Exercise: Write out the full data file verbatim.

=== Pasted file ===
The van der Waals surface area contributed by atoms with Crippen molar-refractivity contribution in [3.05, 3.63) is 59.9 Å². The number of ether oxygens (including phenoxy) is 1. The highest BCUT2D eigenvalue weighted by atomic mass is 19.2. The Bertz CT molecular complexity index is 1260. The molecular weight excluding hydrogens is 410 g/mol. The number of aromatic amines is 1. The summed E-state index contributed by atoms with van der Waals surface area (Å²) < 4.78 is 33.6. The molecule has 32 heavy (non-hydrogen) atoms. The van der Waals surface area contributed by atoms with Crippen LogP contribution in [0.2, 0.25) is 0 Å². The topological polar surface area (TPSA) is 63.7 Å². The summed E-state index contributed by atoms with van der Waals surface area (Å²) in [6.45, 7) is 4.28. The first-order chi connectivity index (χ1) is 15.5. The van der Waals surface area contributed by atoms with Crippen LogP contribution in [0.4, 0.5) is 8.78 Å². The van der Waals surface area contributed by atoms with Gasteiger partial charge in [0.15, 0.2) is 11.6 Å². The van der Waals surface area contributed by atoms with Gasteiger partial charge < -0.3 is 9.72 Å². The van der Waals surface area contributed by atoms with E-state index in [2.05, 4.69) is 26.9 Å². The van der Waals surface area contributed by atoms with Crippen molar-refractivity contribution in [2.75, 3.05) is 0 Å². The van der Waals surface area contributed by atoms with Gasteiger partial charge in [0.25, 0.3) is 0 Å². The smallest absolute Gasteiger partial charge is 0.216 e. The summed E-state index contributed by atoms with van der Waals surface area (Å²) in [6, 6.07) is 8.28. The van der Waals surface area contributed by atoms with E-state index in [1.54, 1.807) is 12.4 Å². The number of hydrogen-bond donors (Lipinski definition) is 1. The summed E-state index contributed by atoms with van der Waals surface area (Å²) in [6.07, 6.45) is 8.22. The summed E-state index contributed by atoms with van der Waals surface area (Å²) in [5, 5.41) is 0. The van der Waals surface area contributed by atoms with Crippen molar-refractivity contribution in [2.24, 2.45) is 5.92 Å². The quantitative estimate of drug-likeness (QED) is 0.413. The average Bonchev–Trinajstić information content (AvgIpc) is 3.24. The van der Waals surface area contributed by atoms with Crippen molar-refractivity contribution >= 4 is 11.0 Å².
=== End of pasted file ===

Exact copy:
The van der Waals surface area contributed by atoms with Crippen molar-refractivity contribution in [3.05, 3.63) is 59.9 Å². The number of ether oxygens (including phenoxy) is 1. The highest BCUT2D eigenvalue weighted by atomic mass is 19.2. The Bertz CT molecular complexity index is 1260. The molecular weight excluding hydrogens is 410 g/mol. The number of aromatic amines is 1. The summed E-state index contributed by atoms with van der Waals surface area (Å²) < 4.78 is 33.6. The molecule has 32 heavy (non-hydrogen) atoms. The van der Waals surface area contributed by atoms with Crippen LogP contribution in [0.2, 0.25) is 0 Å². The topological polar surface area (TPSA) is 63.7 Å². The summed E-state index contributed by atoms with van der Waals surface area (Å²) in [6.45, 7) is 4.28. The first-order chi connectivity index (χ1) is 15.5. The van der Waals surface area contributed by atoms with Crippen LogP contribution in [0.4, 0.5) is 8.78 Å². The van der Waals surface area contributed by atoms with Gasteiger partial charge in [0.15, 0.2) is 11.6 Å². The van der Waals surface area contributed by atoms with Gasteiger partial charge < -0.3 is 9.72 Å². The van der Waals surface area contributed by atoms with E-state index in [2.05, 4.69) is 26.9 Å². The van der Waals surface area contributed by atoms with Crippen molar-refractivity contribution in [2.75, 3.05) is 0 Å². The van der Waals surface area contributed by atoms with Gasteiger partial charge in [0.25, 0.3) is 0 Å². The smallest absolute Gasteiger partial charge is 0.216 e. The summed E-state index contributed by atoms with van der Waals surface area (Å²) in [6, 6.07) is 8.28. The van der Waals surface area contributed by atoms with E-state index in [1.54, 1.807) is 12.4 Å². The number of hydrogen-bond donors (Lipinski definition) is 1. The summed E-state index contributed by atoms with van der Waals surface area (Å²) in [6.07, 6.45) is 8.22. The summed E-state index contributed by atoms with van der Waals surface area (Å²) in [5, 5.41) is 0. The van der Waals surface area contributed by atoms with Crippen molar-refractivity contribution in [2.24, 2.45) is 5.92 Å². The quantitative estimate of drug-likeness (QED) is 0.413. The average Bonchev–Trinajstić information content (AvgIpc) is 3.24. The van der Waals surface area contributed by atoms with Crippen molar-refractivity contribution >= 4 is 11.0 Å².